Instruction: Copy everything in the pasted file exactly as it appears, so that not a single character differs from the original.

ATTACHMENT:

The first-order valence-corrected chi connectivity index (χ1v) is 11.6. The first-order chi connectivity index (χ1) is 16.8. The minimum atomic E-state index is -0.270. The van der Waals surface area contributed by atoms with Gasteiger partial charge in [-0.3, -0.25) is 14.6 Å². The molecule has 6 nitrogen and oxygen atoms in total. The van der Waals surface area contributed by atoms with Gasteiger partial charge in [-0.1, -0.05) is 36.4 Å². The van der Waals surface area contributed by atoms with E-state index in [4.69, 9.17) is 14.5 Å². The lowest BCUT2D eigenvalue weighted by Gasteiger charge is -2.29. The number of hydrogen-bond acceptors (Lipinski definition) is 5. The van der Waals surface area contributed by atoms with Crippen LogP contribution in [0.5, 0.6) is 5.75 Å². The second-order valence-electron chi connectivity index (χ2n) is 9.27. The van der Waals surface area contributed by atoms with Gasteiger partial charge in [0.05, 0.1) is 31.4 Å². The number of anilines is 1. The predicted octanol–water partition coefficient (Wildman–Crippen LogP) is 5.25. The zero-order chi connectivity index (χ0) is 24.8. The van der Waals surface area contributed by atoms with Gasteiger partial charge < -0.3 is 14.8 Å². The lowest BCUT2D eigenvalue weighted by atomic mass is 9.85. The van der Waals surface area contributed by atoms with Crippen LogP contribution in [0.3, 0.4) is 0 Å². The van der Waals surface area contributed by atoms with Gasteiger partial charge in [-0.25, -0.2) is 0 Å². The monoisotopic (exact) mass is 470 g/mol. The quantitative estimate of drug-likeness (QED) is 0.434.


The first-order valence-corrected chi connectivity index (χ1v) is 11.6. The first-order chi connectivity index (χ1) is 16.8. The minimum atomic E-state index is -0.270. The van der Waals surface area contributed by atoms with Gasteiger partial charge in [-0.3, -0.25) is 14.6 Å². The molecule has 6 nitrogen and oxygen atoms in total. The van der Waals surface area contributed by atoms with Gasteiger partial charge in [-0.1, -0.05) is 36.4 Å². The van der Waals surface area contributed by atoms with E-state index in [4.69, 9.17) is 14.5 Å². The lowest BCUT2D eigenvalue weighted by Gasteiger charge is -2.29. The number of hydrogen-bond acceptors (Lipinski definition) is 5. The van der Waals surface area contributed by atoms with Crippen LogP contribution in [0.5, 0.6) is 5.75 Å². The second-order valence-electron chi connectivity index (χ2n) is 9.27. The van der Waals surface area contributed by atoms with Gasteiger partial charge in [0.05, 0.1) is 31.4 Å². The number of anilines is 1. The predicted octanol–water partition coefficient (Wildman–Crippen LogP) is 5.25. The zero-order chi connectivity index (χ0) is 24.8. The van der Waals surface area contributed by atoms with Gasteiger partial charge < -0.3 is 14.8 Å². The lowest BCUT2D eigenvalue weighted by atomic mass is 9.85. The van der Waals surface area contributed by atoms with Crippen LogP contribution in [0.3, 0.4) is 0 Å². The van der Waals surface area contributed by atoms with Gasteiger partial charge in [-0.25, -0.2) is 0 Å². The monoisotopic (exact) mass is 470 g/mol. The quantitative estimate of drug-likeness (QED) is 0.434.